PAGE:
One autumn morning in Eyre Street in 1972, school going children had a special treat. There, spread on the road, were trays of breads, cream cakes, scones and chocolate éclairs. Hardly able to believe their eyes they fell on them. With shouts of joy and laughter they stuffed their mouths and filled their pockets before running off to tell their friends to come and help themselves.
They probably did not notice the van driver, a young Gerry McSweeney, trying to pick up the scattered cake from the road.
Gerry had just joined his mother’s bakery and restaurant business. The restaurant was in Williamsgate Street, but the bakery was in Mary Street (where O’Donnellan and Joyce auctioneers is today ). Gerry’s first job every morning was to collect the freshly made breads and cakes early, and deliver them in the company van to the shop. Unfortunately the van had seen better days. The back doors were ‘locked’ by a piece of string.
Gerry liked to take the steep hill at Eyre Street on his way to the restaurant. This particular morning he noticed to his horror, in his rear-view mirror, that the doors had swung open. He made the fatal decision of accelerating suddenly thinking that was the quickest way to get to the top of the hill. It was. But he left the day’s merchandise behind him on the road.
Today the Galway Bakery Company, known to generations of Galwegians as the GBC, is still very much a family business. It has a warm, pleasant atmosphere, that people enjoy and immediately feel at home. It is a busy, clattery place with the smell of coffee and breakfast in the mornings, enormous sandwiches for lunch, and tasty and comfortable food throughout the day. It is not a Michelin star restaurant, nor does it strive to be. It is a traditional restaurant in the best sense, where food is served with care and attention, and it tastes lovely.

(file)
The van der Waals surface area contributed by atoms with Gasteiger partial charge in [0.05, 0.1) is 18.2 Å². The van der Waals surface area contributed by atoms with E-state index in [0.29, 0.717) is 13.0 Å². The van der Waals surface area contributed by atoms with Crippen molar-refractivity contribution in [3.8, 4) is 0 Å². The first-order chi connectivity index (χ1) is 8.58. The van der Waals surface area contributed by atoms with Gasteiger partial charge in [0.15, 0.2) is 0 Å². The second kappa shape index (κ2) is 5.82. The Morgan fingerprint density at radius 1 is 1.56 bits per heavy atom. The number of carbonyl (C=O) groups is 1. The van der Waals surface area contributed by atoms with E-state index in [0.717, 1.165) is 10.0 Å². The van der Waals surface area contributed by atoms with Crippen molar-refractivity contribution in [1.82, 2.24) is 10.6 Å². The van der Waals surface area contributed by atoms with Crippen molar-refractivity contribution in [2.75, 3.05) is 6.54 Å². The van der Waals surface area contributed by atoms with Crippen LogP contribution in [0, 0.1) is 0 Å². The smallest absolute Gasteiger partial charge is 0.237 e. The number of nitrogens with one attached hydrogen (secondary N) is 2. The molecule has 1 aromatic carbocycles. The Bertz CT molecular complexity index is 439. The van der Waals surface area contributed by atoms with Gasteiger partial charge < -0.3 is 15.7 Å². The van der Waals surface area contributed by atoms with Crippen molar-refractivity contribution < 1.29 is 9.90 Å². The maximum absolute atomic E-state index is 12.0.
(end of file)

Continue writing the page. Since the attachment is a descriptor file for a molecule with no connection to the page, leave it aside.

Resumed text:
The business thrived
It was Gerry’s mother Vera who really built up the business. Gerry’s mum and dad ran the Ash Memorial Cinema in Tralee, which was brilliant for their children, Gerry, Andrew, Jacintha and Rose, who could get in free. But events quickly changed all that. Gerry’s father died suddenly when the children were young. Vera found it difficult to keep things going.
Her sister Kathleen had married a successful Tuam businessman, Michael Cahill, who had opened a small bakery in Galway in 1936, exactly 80 years ago. He sold its produce from an equally small shop in Williamsgate Street. The business thrived. Its breads were sold all over the county. When Michael died his wife Kathleen took up the reins, and asked her sister in Tralee to come to Galway with her family to help her.
It all worked out well. When Kathleen died Vera was well able for the challenge. She expanded the shop into a restaurant, and made the brave decision to get out of the bread baking side of the business. At that time, in the mid 1960s, competition was hotting up. Bolands, Pat The Baker, and locally, LydonHouse, were supplying bread all over the city and county. To compete with the Big Boys would have necessitated hugh investment in new machinery, and premises. Instead Vera bought Michael McDonagh’s grocer shop next door, and expanded the restaurant.
Just as the restaurant was really doing well it was severly damaged in the sensational city centre fire on August 16 1971. Many Galwegians remember that day. For a time there were real fears that the fire was out of control. Army engineers were preparing to blow up buildings to stop it spreading. As it happened Vera and Gerry were on holiday in Bantry. Suddenly they were called to a phone by a fireman actually in their restaurant office shortly before it was destroyed. “You’d better get back f****** fast,” he shouted. “ The town is on fire!”
Thankfully there was no loss of life. Many people now admit that the fire gave shop owners the opportunity to rebuild the centre of the city in a modern way. Vera did not waste time. A year later a new GBC restaurant opened, Gerry had joined his mother at the helm, and I am sure a new delivery van was bought. Today Gerry runs the company, helped by his wife Bríd and their daughter Vicky.
It is Galway’s oldest restaurant, and one that has a special place in my memory. My birthday treat as a small boy, was upstairs in the GBC. I could order anything I liked. It was always the same. Sausages and chips, a Club orange, and incredibly, an amazingly delicious chocolate éclair...thick chocolate generously spread over choux pastry, stuffed with vanilla cream.
I can still taste it today!